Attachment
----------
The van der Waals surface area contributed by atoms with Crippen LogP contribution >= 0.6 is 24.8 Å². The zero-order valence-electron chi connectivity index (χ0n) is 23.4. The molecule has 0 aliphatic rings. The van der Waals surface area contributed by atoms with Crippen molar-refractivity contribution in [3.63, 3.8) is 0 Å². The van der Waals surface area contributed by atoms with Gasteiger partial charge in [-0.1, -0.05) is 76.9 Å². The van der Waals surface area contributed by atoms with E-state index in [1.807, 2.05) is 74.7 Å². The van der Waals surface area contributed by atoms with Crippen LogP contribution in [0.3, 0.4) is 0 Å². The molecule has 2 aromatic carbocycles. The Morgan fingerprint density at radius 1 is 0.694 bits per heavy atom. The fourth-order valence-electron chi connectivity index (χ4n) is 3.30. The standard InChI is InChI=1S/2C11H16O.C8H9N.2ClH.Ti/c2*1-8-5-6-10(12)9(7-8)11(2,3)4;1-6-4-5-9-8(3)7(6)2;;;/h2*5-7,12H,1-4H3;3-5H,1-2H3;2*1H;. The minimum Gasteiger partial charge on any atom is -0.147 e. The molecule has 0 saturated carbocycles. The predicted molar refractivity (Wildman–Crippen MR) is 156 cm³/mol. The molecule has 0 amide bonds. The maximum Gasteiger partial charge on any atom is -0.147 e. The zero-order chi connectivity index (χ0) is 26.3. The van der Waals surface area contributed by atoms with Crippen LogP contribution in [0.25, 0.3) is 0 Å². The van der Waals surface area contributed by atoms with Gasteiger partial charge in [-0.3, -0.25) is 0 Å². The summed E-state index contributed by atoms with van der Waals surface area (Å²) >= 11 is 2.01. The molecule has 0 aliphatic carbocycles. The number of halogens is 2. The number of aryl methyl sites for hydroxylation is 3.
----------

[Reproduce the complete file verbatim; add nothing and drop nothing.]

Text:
The van der Waals surface area contributed by atoms with Crippen LogP contribution >= 0.6 is 24.8 Å². The zero-order valence-electron chi connectivity index (χ0n) is 23.4. The molecule has 0 aliphatic rings. The van der Waals surface area contributed by atoms with Crippen molar-refractivity contribution in [3.63, 3.8) is 0 Å². The van der Waals surface area contributed by atoms with Gasteiger partial charge in [-0.1, -0.05) is 76.9 Å². The van der Waals surface area contributed by atoms with E-state index in [1.807, 2.05) is 74.7 Å². The van der Waals surface area contributed by atoms with Crippen LogP contribution in [0.3, 0.4) is 0 Å². The molecule has 2 aromatic carbocycles. The Morgan fingerprint density at radius 1 is 0.694 bits per heavy atom. The fourth-order valence-electron chi connectivity index (χ4n) is 3.30. The standard InChI is InChI=1S/2C11H16O.C8H9N.2ClH.Ti/c2*1-8-5-6-10(12)9(7-8)11(2,3)4;1-6-4-5-9-8(3)7(6)2;;;/h2*5-7,12H,1-4H3;3-5H,1-2H3;2*1H;. The minimum Gasteiger partial charge on any atom is -0.147 e. The molecule has 0 saturated carbocycles. The predicted molar refractivity (Wildman–Crippen MR) is 156 cm³/mol. The molecule has 0 amide bonds. The maximum Gasteiger partial charge on any atom is -0.147 e. The zero-order chi connectivity index (χ0) is 26.3. The van der Waals surface area contributed by atoms with Crippen LogP contribution in [0.25, 0.3) is 0 Å². The van der Waals surface area contributed by atoms with Gasteiger partial charge in [-0.3, -0.25) is 0 Å². The summed E-state index contributed by atoms with van der Waals surface area (Å²) >= 11 is 2.01. The molecule has 0 aliphatic carbocycles. The number of halogens is 2. The number of aryl methyl sites for hydroxylation is 3.